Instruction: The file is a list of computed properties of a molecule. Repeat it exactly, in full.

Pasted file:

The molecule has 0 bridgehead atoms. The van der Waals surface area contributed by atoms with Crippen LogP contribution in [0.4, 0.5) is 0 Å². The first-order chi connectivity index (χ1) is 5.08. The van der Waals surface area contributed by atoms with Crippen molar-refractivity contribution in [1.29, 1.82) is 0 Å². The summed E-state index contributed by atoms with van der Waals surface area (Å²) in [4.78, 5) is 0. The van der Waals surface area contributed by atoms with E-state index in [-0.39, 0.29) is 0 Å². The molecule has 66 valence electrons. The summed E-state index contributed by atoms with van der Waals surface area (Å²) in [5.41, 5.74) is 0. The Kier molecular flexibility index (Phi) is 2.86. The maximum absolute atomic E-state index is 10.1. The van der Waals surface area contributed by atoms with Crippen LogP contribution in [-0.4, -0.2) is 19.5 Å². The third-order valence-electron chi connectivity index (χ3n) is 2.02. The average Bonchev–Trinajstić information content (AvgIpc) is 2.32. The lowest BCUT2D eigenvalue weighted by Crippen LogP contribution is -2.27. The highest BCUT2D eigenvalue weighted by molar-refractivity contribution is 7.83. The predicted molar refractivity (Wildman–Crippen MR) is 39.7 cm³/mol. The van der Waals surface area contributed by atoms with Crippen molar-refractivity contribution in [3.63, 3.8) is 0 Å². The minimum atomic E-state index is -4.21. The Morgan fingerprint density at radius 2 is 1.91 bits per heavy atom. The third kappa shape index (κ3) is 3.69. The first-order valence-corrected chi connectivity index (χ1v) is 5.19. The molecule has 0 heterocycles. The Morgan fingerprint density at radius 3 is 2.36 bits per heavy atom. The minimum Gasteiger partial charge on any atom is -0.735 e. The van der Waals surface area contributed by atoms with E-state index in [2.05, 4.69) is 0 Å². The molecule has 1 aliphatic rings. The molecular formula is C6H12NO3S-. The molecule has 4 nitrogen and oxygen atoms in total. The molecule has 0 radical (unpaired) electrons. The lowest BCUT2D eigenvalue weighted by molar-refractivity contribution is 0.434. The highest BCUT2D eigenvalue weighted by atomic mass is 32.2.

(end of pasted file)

The molecule has 0 bridgehead atoms. The van der Waals surface area contributed by atoms with Crippen LogP contribution in [0.4, 0.5) is 0 Å². The first-order chi connectivity index (χ1) is 5.08. The van der Waals surface area contributed by atoms with Crippen molar-refractivity contribution in [1.29, 1.82) is 0 Å². The summed E-state index contributed by atoms with van der Waals surface area (Å²) in [4.78, 5) is 0. The van der Waals surface area contributed by atoms with E-state index in [-0.39, 0.29) is 0 Å². The molecule has 66 valence electrons. The summed E-state index contributed by atoms with van der Waals surface area (Å²) in [5.41, 5.74) is 0. The Kier molecular flexibility index (Phi) is 2.86. The maximum absolute atomic E-state index is 10.1. The van der Waals surface area contributed by atoms with Crippen LogP contribution in [-0.4, -0.2) is 19.5 Å². The third-order valence-electron chi connectivity index (χ3n) is 2.02. The average Bonchev–Trinajstić information content (AvgIpc) is 2.32. The lowest BCUT2D eigenvalue weighted by Crippen LogP contribution is -2.27. The highest BCUT2D eigenvalue weighted by molar-refractivity contribution is 7.83. The predicted molar refractivity (Wildman–Crippen MR) is 39.7 cm³/mol. The van der Waals surface area contributed by atoms with Crippen molar-refractivity contribution in [3.63, 3.8) is 0 Å². The minimum atomic E-state index is -4.21. The Morgan fingerprint density at radius 2 is 1.91 bits per heavy atom. The third kappa shape index (κ3) is 3.69. The first-order valence-corrected chi connectivity index (χ1v) is 5.19. The molecule has 0 heterocycles. The Morgan fingerprint density at radius 3 is 2.36 bits per heavy atom. The minimum Gasteiger partial charge on any atom is -0.735 e. The van der Waals surface area contributed by atoms with E-state index in [2.05, 4.69) is 0 Å². The molecule has 1 aliphatic rings. The molecular formula is C6H12NO3S-. The molecule has 4 nitrogen and oxygen atoms in total. The molecule has 0 radical (unpaired) electrons. The lowest BCUT2D eigenvalue weighted by molar-refractivity contribution is 0.434. The highest BCUT2D eigenvalue weighted by atomic mass is 32.2.